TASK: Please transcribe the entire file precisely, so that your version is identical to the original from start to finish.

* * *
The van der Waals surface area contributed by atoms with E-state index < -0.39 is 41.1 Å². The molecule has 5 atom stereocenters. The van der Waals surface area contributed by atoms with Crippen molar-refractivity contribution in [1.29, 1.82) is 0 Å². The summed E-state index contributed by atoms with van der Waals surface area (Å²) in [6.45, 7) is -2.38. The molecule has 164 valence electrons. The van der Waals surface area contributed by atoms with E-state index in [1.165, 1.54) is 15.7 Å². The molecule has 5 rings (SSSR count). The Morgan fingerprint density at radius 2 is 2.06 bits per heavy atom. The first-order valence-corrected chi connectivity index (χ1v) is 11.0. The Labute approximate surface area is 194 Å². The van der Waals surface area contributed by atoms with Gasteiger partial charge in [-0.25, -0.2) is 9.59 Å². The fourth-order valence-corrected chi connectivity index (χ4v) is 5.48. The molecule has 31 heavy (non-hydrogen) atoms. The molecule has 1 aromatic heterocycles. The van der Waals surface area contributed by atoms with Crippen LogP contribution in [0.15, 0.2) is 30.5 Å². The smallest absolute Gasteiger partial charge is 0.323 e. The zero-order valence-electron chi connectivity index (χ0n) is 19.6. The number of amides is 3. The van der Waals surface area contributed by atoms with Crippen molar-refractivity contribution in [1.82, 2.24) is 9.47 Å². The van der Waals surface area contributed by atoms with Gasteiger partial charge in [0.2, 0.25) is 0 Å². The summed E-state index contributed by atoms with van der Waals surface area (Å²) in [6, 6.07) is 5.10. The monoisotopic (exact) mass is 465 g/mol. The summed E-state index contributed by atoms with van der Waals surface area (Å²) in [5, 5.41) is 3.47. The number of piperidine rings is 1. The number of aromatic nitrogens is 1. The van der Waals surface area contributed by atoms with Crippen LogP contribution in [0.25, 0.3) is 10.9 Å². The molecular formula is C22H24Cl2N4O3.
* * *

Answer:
The van der Waals surface area contributed by atoms with E-state index < -0.39 is 41.1 Å². The molecule has 5 atom stereocenters. The van der Waals surface area contributed by atoms with Crippen molar-refractivity contribution in [1.29, 1.82) is 0 Å². The summed E-state index contributed by atoms with van der Waals surface area (Å²) in [6.45, 7) is -2.38. The molecule has 164 valence electrons. The van der Waals surface area contributed by atoms with E-state index in [1.165, 1.54) is 15.7 Å². The molecule has 5 rings (SSSR count). The Morgan fingerprint density at radius 2 is 2.06 bits per heavy atom. The first-order valence-corrected chi connectivity index (χ1v) is 11.0. The Labute approximate surface area is 194 Å². The van der Waals surface area contributed by atoms with Gasteiger partial charge in [-0.25, -0.2) is 9.59 Å². The fourth-order valence-corrected chi connectivity index (χ4v) is 5.48. The molecule has 31 heavy (non-hydrogen) atoms. The molecule has 1 aromatic heterocycles. The van der Waals surface area contributed by atoms with Crippen LogP contribution in [0.15, 0.2) is 30.5 Å². The smallest absolute Gasteiger partial charge is 0.323 e. The zero-order valence-electron chi connectivity index (χ0n) is 19.6. The number of amides is 3. The van der Waals surface area contributed by atoms with Crippen molar-refractivity contribution in [1.82, 2.24) is 9.47 Å². The van der Waals surface area contributed by atoms with Gasteiger partial charge in [0.2, 0.25) is 0 Å². The summed E-state index contributed by atoms with van der Waals surface area (Å²) in [6, 6.07) is 5.10. The monoisotopic (exact) mass is 465 g/mol. The summed E-state index contributed by atoms with van der Waals surface area (Å²) in [5, 5.41) is 3.47. The number of piperidine rings is 1. The number of aromatic nitrogens is 1. The van der Waals surface area contributed by atoms with Crippen LogP contribution in [0.25, 0.3) is 10.9 Å². The molecular formula is C22H24Cl2N4O3.